A male junior manager described working to have repeat consulting engagements with a company near enough to his home that he could take care of it with day trips. “I try to head out by 5, get home at 5:30, have dinner, play with my daughter,” he said, adding that he generally kept weekend work down to two hours of catching up on email.

Despite the limited hours, he said: “I know what clients are expecting. So I deliver above that.” He received a high performance review and a promotion.

What is fascinating about the firm Ms. Reid studied is that these people, who in her terminology were “passing” as workaholics, received performance reviews that were as strong as their hyper-ambitious colleagues. For people who were good at faking it, there was no real damage done by their lighter workloads.

It calls to mind the episode of “Seinfeld” in which George Costanza leaves his car in the parking lot at Yankee Stadium, where he works, and gets a promotion because his boss sees the car and thinks he is getting to work earlier and staying later than anyone else. (The strategy goes awry for him, and is not recommended for any aspiring partners in a consulting firm.)

A second finding is that women, particularly those with young children, were much more likely to request greater flexibility through more formal means, such as returning from maternity leave with an explicitly reduced schedule. Men who requested a paternity leave seemed to be punished come review time, and so may have felt more need to take time to spend with their families through those unofficial methods.

The result of this is easy to see: Those specifically requesting a lighter workload, who were disproportionately women, suffered in their performance reviews; those who took a lighter workload more discreetly didn’t suffer. The maxim of “ask forgiveness, not permission” seemed to apply.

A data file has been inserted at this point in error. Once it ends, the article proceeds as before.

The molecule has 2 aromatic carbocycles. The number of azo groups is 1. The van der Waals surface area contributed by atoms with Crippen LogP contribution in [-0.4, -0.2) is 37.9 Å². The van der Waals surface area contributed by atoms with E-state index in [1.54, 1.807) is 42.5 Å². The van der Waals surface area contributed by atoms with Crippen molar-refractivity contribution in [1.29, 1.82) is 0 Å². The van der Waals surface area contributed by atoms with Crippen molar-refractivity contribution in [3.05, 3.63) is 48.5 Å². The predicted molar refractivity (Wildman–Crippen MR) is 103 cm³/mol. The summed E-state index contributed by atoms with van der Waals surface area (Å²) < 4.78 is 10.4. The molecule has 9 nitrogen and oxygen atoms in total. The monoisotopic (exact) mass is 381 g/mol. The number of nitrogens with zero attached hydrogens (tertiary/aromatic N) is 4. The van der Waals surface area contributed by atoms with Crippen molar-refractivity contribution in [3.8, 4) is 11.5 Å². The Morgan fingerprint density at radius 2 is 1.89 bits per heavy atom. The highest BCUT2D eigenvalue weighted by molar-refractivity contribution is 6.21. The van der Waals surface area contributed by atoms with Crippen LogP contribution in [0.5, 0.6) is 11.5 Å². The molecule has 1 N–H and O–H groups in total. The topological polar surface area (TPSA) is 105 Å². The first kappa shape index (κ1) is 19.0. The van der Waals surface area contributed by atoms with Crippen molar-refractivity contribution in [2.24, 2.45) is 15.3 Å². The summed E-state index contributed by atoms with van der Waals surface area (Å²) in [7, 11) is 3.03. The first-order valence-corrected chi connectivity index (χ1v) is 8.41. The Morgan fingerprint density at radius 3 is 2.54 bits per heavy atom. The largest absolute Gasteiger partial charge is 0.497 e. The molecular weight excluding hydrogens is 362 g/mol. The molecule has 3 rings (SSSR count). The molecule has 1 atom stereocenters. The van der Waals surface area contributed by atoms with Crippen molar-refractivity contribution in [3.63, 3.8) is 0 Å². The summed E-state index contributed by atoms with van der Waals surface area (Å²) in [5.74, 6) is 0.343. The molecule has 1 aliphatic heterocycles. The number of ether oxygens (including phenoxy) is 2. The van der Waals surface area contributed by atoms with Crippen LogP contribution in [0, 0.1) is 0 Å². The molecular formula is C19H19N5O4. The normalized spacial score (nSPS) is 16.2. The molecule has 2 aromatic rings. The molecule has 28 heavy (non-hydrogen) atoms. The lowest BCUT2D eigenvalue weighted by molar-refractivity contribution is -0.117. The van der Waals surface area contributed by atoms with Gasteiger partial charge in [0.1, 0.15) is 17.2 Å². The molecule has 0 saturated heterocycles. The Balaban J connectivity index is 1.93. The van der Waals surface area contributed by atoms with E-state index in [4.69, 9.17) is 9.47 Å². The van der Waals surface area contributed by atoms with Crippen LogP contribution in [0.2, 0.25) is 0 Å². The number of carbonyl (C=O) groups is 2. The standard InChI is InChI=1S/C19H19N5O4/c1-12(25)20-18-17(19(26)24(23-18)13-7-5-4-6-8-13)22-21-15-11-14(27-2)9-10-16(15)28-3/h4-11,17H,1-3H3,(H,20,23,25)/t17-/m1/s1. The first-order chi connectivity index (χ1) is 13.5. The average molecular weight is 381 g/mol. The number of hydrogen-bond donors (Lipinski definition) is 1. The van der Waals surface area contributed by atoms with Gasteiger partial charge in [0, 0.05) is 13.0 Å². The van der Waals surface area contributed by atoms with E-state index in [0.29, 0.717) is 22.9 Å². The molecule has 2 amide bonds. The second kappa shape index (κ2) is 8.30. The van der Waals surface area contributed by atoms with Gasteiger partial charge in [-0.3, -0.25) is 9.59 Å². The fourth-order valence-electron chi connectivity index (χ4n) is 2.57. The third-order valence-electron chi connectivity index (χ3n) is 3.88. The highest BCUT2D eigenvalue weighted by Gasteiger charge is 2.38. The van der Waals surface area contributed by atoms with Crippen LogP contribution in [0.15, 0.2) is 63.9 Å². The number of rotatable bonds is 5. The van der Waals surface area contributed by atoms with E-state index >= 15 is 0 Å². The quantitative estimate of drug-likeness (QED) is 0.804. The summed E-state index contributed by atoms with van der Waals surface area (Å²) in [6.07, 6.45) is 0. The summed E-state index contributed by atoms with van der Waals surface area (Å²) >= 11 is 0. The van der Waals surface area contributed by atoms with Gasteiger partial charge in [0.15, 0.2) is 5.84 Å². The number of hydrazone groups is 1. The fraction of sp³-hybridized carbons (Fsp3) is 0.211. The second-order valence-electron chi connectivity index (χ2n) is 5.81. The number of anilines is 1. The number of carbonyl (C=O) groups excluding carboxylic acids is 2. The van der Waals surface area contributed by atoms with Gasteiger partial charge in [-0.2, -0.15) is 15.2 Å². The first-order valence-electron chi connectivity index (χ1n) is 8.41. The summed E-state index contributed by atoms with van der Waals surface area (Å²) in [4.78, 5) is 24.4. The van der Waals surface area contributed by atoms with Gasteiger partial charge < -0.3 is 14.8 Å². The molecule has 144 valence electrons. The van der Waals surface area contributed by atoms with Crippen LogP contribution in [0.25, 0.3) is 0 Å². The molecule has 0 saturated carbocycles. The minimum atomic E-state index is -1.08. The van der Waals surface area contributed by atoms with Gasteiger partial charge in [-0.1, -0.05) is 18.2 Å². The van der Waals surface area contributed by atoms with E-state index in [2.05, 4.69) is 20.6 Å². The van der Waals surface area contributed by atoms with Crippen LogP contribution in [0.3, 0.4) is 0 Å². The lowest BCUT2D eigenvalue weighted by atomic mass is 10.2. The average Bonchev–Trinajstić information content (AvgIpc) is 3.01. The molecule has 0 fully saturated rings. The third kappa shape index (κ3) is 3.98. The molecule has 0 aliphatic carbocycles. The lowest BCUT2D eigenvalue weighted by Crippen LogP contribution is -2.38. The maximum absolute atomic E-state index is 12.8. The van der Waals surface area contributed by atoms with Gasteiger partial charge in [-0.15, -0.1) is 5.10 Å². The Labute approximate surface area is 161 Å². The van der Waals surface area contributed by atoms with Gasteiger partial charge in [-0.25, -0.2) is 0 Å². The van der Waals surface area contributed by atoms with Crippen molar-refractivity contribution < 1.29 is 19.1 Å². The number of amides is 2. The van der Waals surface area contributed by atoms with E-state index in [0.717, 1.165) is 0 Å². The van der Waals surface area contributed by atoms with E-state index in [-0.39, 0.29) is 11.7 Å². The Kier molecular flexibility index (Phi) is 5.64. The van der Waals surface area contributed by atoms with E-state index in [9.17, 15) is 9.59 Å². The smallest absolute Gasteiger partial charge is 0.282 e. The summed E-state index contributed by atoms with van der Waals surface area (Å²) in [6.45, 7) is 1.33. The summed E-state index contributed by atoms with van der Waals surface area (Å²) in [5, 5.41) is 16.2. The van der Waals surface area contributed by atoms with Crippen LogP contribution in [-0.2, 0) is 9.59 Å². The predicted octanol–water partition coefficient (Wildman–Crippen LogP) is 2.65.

It would be dangerous to extrapolate too much from a study at one firm, but Ms. Reid said in an interview that since publishing a summary of her research in Harvard Business Review she has heard from people in a variety of industries describing the same dynamic.

High-octane professional service firms are that way for a reason, and no one would doubt that insane hours and lots of travel can be necessary if you’re a lawyer on the verge of a big trial, an accountant right before tax day or an investment banker advising on a huge merger.

But the fact that the consultants who quietly lightened their workload did just as well in their performance reviews as those who were truly working 80 or more hours a week suggests that in normal times, heavy workloads may be more about signaling devotion to a firm than really being more productive. The person working 80 hours isn’t necessarily serving clients any better than the person working 50.

In other words, maybe the real problem isn’t men faking greater devotion to their jobs. Maybe it’s that too many companies reward the wrong things, favoring the illusion of extraordinary effort over actual productivity.